Living with COVID: Travel Edition

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This post is written relative to COVID only. I am still processing MPV.masked woman pushing a suitcase outside

In 2019, I traveled a lot. I was out there taking advantage of every airline mile, 10th night free offer, and Airbnb credit available.

And I’m so glad I did. In retrospect, those experiences helped shore my wanderlust as I mournfully sat in my house for the next two years, never venturing very far outside the borders of my own state.

I put traveling on hold. And with it, I also put travel content on hold. I didn’t want to encourage anyone to engage in behavior that could end up hurting or potentially even killing anyone else. I did not want to encourage the spread, even if that meant losing some of my profit.

My Instagram feed dried up, as it mostly features my travel pictures and savings tips. I stopped writing about my latest trip to Japan in the middle of the story. The budget travel hacks you used to find here by and large stopped being produced.

But today, I guess all of that changes.

Why I Started Traveling Again in 2022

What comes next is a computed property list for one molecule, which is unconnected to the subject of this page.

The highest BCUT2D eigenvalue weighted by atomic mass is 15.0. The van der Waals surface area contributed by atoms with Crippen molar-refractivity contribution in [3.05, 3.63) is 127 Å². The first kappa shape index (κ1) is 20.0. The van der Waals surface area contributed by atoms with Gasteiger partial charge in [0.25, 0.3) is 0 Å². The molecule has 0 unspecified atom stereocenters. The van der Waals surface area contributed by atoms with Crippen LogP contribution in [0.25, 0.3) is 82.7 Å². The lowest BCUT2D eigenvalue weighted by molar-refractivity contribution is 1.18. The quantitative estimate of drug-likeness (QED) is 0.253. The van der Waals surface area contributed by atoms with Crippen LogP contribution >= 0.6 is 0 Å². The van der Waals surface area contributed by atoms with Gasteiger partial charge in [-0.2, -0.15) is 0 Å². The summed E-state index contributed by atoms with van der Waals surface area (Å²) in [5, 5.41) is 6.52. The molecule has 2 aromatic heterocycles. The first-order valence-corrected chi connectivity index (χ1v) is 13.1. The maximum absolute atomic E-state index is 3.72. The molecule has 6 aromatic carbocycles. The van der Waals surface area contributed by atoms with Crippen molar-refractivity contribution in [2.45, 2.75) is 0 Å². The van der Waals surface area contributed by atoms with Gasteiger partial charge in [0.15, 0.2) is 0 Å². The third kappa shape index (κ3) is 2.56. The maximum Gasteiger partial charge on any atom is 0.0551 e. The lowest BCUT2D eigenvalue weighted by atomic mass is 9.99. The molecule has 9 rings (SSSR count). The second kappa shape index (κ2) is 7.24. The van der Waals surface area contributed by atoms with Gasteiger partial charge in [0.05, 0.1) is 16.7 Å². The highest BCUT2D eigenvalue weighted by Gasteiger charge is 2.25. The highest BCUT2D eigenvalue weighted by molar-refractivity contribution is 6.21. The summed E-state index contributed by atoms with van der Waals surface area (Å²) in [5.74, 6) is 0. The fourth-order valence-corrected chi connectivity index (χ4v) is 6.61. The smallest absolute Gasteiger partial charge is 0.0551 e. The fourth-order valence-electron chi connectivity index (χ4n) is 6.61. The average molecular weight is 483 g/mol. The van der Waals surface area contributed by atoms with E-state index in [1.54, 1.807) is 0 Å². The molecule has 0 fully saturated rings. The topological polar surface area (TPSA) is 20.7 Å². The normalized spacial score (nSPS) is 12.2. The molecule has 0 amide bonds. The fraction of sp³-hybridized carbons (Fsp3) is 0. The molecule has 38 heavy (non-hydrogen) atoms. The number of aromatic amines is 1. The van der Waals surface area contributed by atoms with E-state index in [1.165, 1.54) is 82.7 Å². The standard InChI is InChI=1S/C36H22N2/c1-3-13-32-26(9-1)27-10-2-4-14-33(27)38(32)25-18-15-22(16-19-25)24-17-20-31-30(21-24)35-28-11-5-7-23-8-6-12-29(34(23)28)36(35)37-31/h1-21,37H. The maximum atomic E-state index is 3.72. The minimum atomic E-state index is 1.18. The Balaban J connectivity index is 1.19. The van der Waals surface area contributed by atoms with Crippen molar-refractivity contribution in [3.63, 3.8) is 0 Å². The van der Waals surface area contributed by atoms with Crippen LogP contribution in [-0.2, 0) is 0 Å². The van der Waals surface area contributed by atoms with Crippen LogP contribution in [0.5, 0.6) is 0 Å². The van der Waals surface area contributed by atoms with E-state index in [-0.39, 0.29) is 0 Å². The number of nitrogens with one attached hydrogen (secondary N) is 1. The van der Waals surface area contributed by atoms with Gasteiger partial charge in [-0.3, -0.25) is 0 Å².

In 2022, I started traveling again.

There were a multitude of reasons.

During this pandemic, I’ve lost many people. Some to COVID. Some to a lack of care or sub-par care created by an overwhelmed medical system.

At the tail end of 2021 in particular, our family lost several members of an entire generation. From all branches of our family tree. To be honest, I’m still processing all the loss.

This Spring, my cousin was getting married. They were throwing an extremely COVID-conscious wedding, with large portions of it outside or in a building where the front was open to the outdoors. They stressed the importance of vaccinations and testing.

They weren’t pretending COVID wasn’t happening, so they were able to effectively address it and create as safe an environment as possible.

While not everyone in attendance would be living to the same standards I’ve had to keep, this setting felt manageable.

At the time I planned the trip, I still imagined COVID to be a relatively seasonal virus by region, a theory that is now debunked by the data of summer of 2022. I thought it may be one of the lowest times of year in terms of community spread.

CDC Map for the dates of july 29, 2022-august 4, 2022 showing that community transmission levels are in the 'high' or 'red' zone in 94.17% of counties in the United States